WorkFirst components are:

(1) Paid employment, either:

(a) Unsubsidized, including self-employment; or

(b) Subsidized and includes on-the-job training, work-study, and wage subsidy programs.

(2) Work experience;

(3) Community service;

(4) Job search;

(5) Vocational educational training;

(6) Basic education activities;

(7) Post-employment services which include employment retention and career development services.))

(1) Who is required to participate in WorkFirst activities?

(a) You are required to participate in WorkFirst activities, and become what is called a "mandatory participant,” if you:

(i) Receive TANF, GA-S or SFA cash assistance; and

(ii) Are a custodial parent or age sixteen or older; and

(iii) Are not exempt. (You can only get this exemption if you are caring for a child under twelve months of age. See WAC 388-310-0300 for more details).

(b) Participation is voluntary for all other WorkFirst participants (those who no longer receive or have never received TANF, GA-S or SFA cash assistance).

(2) What activities do I participate in when I enter the WorkFirst program?

When you enter the WorkFirst program, you will participate in one or more of the following activities (which are described in more detail in other sections of this chapter):

(a) Paid employment (see WAC 388-310-400(1)(a) and 388-310-1500);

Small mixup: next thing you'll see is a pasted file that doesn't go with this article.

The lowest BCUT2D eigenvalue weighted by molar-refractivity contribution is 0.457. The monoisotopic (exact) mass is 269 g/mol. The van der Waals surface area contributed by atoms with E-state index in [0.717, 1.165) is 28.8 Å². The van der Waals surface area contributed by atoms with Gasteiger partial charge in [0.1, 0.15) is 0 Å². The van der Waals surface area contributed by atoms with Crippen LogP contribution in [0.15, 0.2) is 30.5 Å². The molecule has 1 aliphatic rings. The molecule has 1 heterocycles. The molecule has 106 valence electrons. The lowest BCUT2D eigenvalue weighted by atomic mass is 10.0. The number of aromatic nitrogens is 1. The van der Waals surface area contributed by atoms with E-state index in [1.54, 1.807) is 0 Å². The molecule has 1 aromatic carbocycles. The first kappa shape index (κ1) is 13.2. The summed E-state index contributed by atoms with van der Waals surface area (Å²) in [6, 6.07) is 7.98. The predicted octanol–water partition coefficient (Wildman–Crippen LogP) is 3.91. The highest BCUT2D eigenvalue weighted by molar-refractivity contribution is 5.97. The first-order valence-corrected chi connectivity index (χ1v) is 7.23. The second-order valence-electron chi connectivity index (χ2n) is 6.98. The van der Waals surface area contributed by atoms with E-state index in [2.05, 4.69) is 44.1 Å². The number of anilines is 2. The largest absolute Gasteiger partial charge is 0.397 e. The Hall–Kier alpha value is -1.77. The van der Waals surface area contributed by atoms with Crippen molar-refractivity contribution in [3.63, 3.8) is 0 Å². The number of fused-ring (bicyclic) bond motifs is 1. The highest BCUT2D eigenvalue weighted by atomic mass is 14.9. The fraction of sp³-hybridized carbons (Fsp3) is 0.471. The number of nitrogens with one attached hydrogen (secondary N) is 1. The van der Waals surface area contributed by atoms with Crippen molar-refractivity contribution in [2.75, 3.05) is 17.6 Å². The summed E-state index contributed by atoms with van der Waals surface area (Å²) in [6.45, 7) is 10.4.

(b) Self employment (see WAC 388-310-1700);

(c) Job search (see WAC 388-310-0600);

(d) Community jobs (see WAC 388-310-1300)

(e) Work experience (see WAC 388-310-1100);

(f) On-the-job training (see WAC 388-310-1200);

(g) Vocational educational training (see WAC 388-310-1000);

(h) Basic education activities (see WAC 388-310-0900);

(i) Job skills training (see WAC 388-310-1050);

(j) Community service (see WAC 388-310-1400); and/or

(k) Activities provided by tribal governments for tribal members and other American Indians (see WAC 388-310-1400(1) and 388-310-1900).

(3) If I am a mandatory participant, how much time must I spend doing WorkFirst activities?

If you are a mandatory participant, you will be required to spend up to forty hours a week working, looking for work or preparing for work. You will have an individual responsibility plan (described in WAC 388-310-500) that includes the number of hours a week that you are required to participate.

(4) What activities do I participate in after I get a job?

You may participate other activities, which are called "post employment services” (described in WAC 388-310-1800) once you are working twenty hours or more a week. Work can include a paid, unsubsidized job, self-employment, college work study or a community jobs placement. Services include:

(a) Activities that help you keep a job (called an "employment retention” service); and/or

(b) Activities that help you get a better job (called a "wage and skill progression” service).

[Statutory Authority: RCW 74.08.090 and 74.04.050.  97-20-129, 388-310-0200, filed 10/1/97, effective 11/1/97.]


AMENDATORY SECTION(Amending WSR 98-10-054, filed 4/30/98, effective 5/31/98)

WAC 388-310-1300
Community jobs ((wage subsidy)) program.

(1) What is the community jobs program?